I occasionally see an FCC SURVEILLANCE VAN SSID appear in my war-driving logs…

I see a lot more FBI SURVEILLANCE VAN and NSA SURVEILLANCE VAN SSIDs lately, so I think they are more active.


Seriously though, I don’t even bring my cantenna with me to the airport any more…the TSA guys get really excited when they see a Pringles can with wires and metal rods in it going through their checkpoints.

Anonymous Coward says:

Re: Re: Re:

Hasn’t the government already decided they did something illegal by fining them and getting them to sign the consent decree?

No, the government decided they had done something which could be argued in court. The consent decree says that Marriott decided that settling was cheaper and/or safer than pursuing the fight in court. They might have won, or might not have won, depending both on the clarity of the law and the quality of the lawyers used. When the government is one party to the suit, even winning can be costly, since you often cannot get the government to pay attorney’s fees. Settling may have been cheaper than winning, if winning was even a realistic option.

Anonymous Coward says:

The denial of service attack Marriott is using, is a deauthentication attack exploiting a security weakness in the IEEE 802.11 wifi standard.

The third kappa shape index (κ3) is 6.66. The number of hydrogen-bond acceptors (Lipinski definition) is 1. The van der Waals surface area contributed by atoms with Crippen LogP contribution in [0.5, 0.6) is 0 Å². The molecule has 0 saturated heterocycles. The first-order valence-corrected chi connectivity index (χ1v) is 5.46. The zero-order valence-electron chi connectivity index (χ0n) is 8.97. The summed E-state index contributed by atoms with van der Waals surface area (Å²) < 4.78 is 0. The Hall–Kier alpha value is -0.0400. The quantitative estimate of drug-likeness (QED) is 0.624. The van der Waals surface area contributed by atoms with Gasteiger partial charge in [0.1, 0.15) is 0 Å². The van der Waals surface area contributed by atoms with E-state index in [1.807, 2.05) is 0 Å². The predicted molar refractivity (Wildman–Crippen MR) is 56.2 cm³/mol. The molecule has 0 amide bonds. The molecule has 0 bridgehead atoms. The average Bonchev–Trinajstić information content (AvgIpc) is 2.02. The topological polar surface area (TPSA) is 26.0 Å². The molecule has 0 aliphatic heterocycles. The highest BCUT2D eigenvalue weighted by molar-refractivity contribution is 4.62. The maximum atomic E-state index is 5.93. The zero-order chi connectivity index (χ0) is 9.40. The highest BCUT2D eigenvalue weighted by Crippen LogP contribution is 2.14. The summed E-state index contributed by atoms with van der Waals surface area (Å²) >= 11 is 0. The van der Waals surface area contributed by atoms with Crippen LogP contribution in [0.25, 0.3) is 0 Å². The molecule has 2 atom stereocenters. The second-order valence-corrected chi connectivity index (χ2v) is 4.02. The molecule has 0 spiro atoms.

The deauthentication attack works because the 802.11 standard doesn’t encrypt deauthentication packets being sent between the wireless router and the clients connected to it.

So all an attacker needs to do, in this case Marriott, is look for any wireless routers broadcasting in their hotel. Spoof that routers MAC address. Then broadcast deauthentication radio messages that pretend to be coming from the wireless router attempting to be blocked.

Wifi clients will believe this spoofed deauthentication message was really sent from the legitimate router, because the MAC address matches. There’s no encryption or strong authentication standards for deauthentication messages in the 802.11 standard. Only MAC address authentication, which is easily spoofable. WEP, WPA, and WPA2 don’t encrypt deauthentication messages.

There’s two ways to prevent such attacks. Either manually patch your open source wifi adapters firmware and/or drivers so they ignore deauthentication flooding.